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U.S. Supreme Court temporarily blocks House subpoena requesting Trump's financial records
November 19, 2019 | 3:47 PM
by Xinhua
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Washington: U.S. Chief Justice John Roberts said on Monday that the Supreme Court has issued a temporary stay of a federal appeals court ruling that granted a House committee access to eight years of President Donald Trump's financial records from his accounting firm.

The ruling was set to go into effect on Wednesday. The subpoena from the House Oversight and Reform Committee will be unenforceable while the Supreme Court decides whether to take up the case.

The House panel said on Monday in a letter to the Supreme Court that it would agree to the temporary stay to allow the justices to weigh in.

Trump's legal team on Friday asked the Supreme Court to put a hold on the panel's subpoena, arguing that if the lower court rulings are allowed to stand, any committee of Congress could subpoena any personal information it wants from a president.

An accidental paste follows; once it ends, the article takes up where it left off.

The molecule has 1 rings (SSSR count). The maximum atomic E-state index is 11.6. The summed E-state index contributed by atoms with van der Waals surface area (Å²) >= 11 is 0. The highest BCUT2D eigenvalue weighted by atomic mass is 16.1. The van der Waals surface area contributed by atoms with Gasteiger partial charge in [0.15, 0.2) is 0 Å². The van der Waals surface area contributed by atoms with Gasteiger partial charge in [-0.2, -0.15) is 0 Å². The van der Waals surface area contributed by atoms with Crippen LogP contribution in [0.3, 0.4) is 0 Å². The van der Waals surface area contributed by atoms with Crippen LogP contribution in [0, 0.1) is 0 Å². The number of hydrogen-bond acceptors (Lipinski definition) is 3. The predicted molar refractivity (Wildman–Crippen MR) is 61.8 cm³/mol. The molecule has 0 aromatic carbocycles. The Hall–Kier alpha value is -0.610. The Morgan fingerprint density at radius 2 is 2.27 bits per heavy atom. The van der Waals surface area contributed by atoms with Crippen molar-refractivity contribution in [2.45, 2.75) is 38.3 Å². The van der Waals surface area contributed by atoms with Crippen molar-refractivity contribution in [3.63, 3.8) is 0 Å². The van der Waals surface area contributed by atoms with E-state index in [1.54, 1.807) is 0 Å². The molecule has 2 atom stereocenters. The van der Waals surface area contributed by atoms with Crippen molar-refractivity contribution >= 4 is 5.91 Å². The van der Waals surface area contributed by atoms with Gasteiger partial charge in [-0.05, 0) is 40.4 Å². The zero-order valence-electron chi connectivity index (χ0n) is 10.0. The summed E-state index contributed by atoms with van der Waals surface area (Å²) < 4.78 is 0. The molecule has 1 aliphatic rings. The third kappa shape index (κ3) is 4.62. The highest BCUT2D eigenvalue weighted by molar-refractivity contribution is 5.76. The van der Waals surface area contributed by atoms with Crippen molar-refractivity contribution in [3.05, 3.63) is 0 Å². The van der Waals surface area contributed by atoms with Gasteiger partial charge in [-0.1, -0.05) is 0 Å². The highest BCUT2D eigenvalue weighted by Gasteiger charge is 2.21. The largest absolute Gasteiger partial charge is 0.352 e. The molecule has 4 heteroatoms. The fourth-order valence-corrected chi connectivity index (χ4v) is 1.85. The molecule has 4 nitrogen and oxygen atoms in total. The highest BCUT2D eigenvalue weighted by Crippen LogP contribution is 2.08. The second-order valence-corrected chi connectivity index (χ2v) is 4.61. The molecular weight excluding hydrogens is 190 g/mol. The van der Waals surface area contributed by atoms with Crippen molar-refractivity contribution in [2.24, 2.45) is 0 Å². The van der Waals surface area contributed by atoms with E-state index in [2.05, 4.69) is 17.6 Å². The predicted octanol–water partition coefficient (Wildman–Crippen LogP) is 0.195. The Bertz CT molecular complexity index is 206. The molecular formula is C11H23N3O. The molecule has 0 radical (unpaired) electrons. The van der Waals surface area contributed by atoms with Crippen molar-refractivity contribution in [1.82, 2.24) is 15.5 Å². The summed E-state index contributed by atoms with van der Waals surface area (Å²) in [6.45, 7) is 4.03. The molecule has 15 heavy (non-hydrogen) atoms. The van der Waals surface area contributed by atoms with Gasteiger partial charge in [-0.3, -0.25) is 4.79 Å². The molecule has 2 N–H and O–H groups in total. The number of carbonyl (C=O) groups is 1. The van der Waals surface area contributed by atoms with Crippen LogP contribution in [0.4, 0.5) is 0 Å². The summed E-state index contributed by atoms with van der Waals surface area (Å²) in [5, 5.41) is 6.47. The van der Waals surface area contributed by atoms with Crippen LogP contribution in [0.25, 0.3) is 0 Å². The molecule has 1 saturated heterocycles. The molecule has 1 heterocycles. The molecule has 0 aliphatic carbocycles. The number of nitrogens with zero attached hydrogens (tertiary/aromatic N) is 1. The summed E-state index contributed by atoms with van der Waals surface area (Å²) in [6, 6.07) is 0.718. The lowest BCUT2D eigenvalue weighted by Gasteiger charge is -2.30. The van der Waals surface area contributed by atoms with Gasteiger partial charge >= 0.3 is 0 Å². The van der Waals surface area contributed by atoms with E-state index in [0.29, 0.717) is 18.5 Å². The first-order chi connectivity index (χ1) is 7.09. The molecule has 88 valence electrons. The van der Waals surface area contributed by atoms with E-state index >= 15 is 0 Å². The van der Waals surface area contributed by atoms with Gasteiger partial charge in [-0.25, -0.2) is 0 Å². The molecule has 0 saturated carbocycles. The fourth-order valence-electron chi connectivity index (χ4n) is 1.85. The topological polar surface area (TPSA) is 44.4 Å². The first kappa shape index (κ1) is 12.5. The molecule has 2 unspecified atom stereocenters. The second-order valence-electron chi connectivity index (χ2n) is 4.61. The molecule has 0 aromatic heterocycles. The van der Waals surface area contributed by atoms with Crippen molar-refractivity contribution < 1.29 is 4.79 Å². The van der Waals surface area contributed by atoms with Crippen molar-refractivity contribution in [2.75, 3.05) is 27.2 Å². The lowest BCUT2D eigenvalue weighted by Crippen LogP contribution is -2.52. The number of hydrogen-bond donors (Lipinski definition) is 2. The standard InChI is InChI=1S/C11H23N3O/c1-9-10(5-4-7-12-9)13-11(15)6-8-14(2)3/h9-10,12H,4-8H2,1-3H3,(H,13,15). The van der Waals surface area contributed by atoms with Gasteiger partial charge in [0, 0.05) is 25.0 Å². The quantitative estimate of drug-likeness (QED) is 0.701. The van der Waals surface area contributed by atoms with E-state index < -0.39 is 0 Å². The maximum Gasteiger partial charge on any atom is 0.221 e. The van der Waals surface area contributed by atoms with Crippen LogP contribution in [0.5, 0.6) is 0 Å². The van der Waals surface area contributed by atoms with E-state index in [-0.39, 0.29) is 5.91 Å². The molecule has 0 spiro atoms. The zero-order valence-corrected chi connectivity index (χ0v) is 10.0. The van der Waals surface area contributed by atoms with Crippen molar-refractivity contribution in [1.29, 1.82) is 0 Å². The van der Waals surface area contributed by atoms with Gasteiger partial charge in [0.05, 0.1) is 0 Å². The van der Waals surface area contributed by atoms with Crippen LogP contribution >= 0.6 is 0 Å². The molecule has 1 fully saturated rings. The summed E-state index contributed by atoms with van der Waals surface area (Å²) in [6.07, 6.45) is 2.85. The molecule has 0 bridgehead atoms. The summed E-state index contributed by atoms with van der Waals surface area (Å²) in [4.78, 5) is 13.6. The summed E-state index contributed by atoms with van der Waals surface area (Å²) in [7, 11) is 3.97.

"Given the temptation to dig up dirt on political rivals, intrusive subpoenas into personal lives of presidents will become our new normal in times of divided government -- no matter which party is in power," the lawyers said.

The House Oversight and Reform Committee issued the subpoena in April, requesting Mazars USA, the president's accounting firm, to provide his financial records between 2011 and 2018. The committee said it acted after former Trump lawyer Michael Cohen had testified that "Trump inflated his total assets when it served his purposes and deflated his assets to reduce his real estate taxes."



A U.S. federal appeals court ruled against Trump's appeal earlier last week, upholding an earlier ruling that affirmed Congress' investigative authority to seek the president's financial records.

In a separate case, Trump's legal team also asked the Supreme Court last week to block a subpoena issued by the New York County District Attorney demanding his accounting firm to turn over eight years of his tax returns to Manhattan prosecutors.

The Supreme Court, which now has five conservatives and four liberals, could decide to consider the two cases together. It's unclear whether the Supreme Court will take up Trump's appeal and there is no deadline for the court to act, according to local media reports.

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